1. Private high schools and universities could be allowed while maintaining free public education for those who want it. (This may also lead to an improvement in the quality of higher education, particularly in the field of economics, although this does not need to be advertised). Teachers should be allowed to give private lessons, something that apparently is already occurring.

  1. Private consulting companies dealing with engineering, economic, legal and accounting issues should be authorized.

  1. Professional sports, particularly base-ball, could be privatized, and local clubs could be permitted to attract new investment (badly needed to upgrade crumbling facilities and improve athletes’ salaries) by reaching agreements with foreign professional clubs. And the winter base-ball leagues should be re-instated, leading to increased tourist arrivals and revenues for both clubs and governments.

In conclusion, the government’s plan to reduce disguised unemployment in the state sector has been, on balance, successful. The number of redundant state sector workers has been cut by 800 thousand (14% of the labor force). Over the medium, term this should lead to a rise in productivity and improve incentives for job search. To be sure, private sector growth has not been sufficient to absorb the decline in state employment, leading to a fall in labor force participation. Therefore, further progress will require allowing private agents to operate in sectors that so far have been reserved to the state. Still, the plan has created almost 600 thousand private sector jobs, raising the private share in employment from 11.8% in 2010 to almost 24.4 % in 2015. That is definitely progress, but not enough to achieve the administration’s growth objectives.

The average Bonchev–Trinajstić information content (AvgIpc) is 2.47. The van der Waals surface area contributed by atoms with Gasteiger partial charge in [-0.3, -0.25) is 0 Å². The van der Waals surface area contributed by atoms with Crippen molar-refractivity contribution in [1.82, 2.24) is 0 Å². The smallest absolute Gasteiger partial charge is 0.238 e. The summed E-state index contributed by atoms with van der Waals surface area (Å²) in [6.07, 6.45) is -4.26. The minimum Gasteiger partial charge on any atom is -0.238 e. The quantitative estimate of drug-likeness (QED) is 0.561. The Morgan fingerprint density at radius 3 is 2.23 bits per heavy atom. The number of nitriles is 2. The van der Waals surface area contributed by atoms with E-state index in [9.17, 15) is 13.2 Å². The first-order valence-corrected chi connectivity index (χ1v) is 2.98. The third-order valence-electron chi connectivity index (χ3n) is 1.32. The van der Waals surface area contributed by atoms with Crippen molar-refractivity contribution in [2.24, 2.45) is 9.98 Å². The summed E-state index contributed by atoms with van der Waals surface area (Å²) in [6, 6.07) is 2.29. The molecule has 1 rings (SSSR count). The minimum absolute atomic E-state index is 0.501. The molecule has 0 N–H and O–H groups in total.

[1]  The figure also shows the ratio of employment to the population of working age. Movements in this variable are broadly similar to those in the participation rate, although they exhibit greater cyclical sensitivity. This is because the participation rate includes not only the employment rate but also the unemployment rate which is contra-cyclical.

[2]  The following regression, estimated over the ´period 1989 to 2013, illustrates the basic labor supply model.

F/N    =    60.1   +   12.2 ln (w/p)

(49.5)        (8.9)                                     Adjusted R2 = 0.798

F/N is the participation rate, w is the nominal wage rate in the state sector, and p is the GDP price deflator. t ratios are in parenthesis.

Other equations revealed a statistically significant negative correlation between the participation rate and real per capital pension earnings, but the estimated coefficients were unstable. Separate equations estimated for a shorter time period yielded a significantly higher wage coefficient for females than for males, suggesting that women have a higher propensity to move in and out of the labor force in response to changes in real earnings.

[3]  Private employment includes the self-employed, independent private farmers, the Cooperatives of Credit and Services and other private jobs. In this article, private employment is used instead of non-state employment because the latter definition includes agricultural cooperatives such as the Basic Units of Cooperative Production (UBPCs) that remain subject to substantial government control. Contrary to a frequent assertion, employment in non-agricultural cooperatives so far has remained minuscule.

[4]  See “A Demographic Revolution or a Blip?”, See also Roger Betancourt, “USA-Cuba Migration policy. A Political Economy View”, and E. Hernández-Catá, “Economic Relations between Cuba and the United States. From Irrational Exuberance to a Cool Shower”. Both articles are forthcoming in Cuba in Transition, Volume 27 (2018).

[5]  Cuba is not the only country that has experienced a fall in its participation rate in recent years. In the United States participation declined from 67.3% in 2000 to 62.6% in 2015. Some analysist attribute this decline to demographic factors, in particular the ageing of the population. See Maria A Ariass and Paulina Restrepo-Echevarria, “Demographics Help Explain the Fall in the Labor Force Participation Rate,” The regional Economist, Federal Reserve Bank of St. Louis. October 2016.

[6]  These outflows do not necessarily imply a decline in active employment as some of the former state employees may have joined the informal sector.